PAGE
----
Why there is no accounting for a large slice of luck in the Premier League | Greg Wood

Football data shows that chance plays a significant, possibly decisive, role in one match in six

Back in the late 1990s a bookmaking firm came up with an interesting new game to keep the customers in its betting shops amused while they were waiting for the racing to start. It ran computer simulations of entire seasons in football’s top flight, several times each morning and squeezed into just a few minutes, complete with “pre?season odds” to attract fivers and tenners from fans of the big-name teams. It was a little like Wembley, the 1970s board game which did something similar for the FA Cup, and the virtual, highly accelerated Football League proved quite a hit with the regulars.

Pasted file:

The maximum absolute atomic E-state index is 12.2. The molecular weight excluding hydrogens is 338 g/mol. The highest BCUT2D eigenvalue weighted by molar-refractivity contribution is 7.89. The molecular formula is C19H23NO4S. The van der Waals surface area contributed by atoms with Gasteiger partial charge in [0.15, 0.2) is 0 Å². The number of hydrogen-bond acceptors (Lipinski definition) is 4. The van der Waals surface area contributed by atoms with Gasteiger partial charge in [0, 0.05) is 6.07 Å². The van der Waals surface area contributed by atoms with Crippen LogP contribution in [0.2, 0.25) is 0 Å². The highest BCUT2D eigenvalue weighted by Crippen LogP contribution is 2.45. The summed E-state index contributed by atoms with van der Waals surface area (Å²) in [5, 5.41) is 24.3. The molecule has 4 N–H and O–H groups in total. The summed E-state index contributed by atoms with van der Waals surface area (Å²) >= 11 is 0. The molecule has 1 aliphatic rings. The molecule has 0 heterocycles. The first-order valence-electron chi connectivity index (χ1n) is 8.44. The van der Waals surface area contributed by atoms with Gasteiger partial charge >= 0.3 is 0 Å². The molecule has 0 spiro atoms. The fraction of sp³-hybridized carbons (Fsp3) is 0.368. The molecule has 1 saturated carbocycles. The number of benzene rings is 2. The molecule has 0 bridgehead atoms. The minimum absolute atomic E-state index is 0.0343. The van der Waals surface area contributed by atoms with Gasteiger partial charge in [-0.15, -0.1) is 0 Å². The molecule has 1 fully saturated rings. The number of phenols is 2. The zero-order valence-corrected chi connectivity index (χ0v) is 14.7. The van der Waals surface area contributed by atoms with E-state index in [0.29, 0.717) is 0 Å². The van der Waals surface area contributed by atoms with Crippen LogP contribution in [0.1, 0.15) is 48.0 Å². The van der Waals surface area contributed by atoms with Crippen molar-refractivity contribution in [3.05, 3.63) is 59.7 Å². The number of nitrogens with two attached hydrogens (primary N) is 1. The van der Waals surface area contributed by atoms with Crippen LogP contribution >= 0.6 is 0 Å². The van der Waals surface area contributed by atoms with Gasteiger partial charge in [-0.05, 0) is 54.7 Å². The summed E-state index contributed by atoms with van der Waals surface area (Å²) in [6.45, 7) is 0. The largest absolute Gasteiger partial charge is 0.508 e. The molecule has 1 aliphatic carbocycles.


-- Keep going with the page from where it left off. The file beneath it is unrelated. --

That was until the morning when, much to the surprise of all concerned, they cranked up the computer, fed in all the odds and possibilities, hit “return” and five minutes later watched as Charlton Athletic were installed as the newly simulated champions of England after starting their imaginary campaign completely unbacked at odds of 2,000-1.

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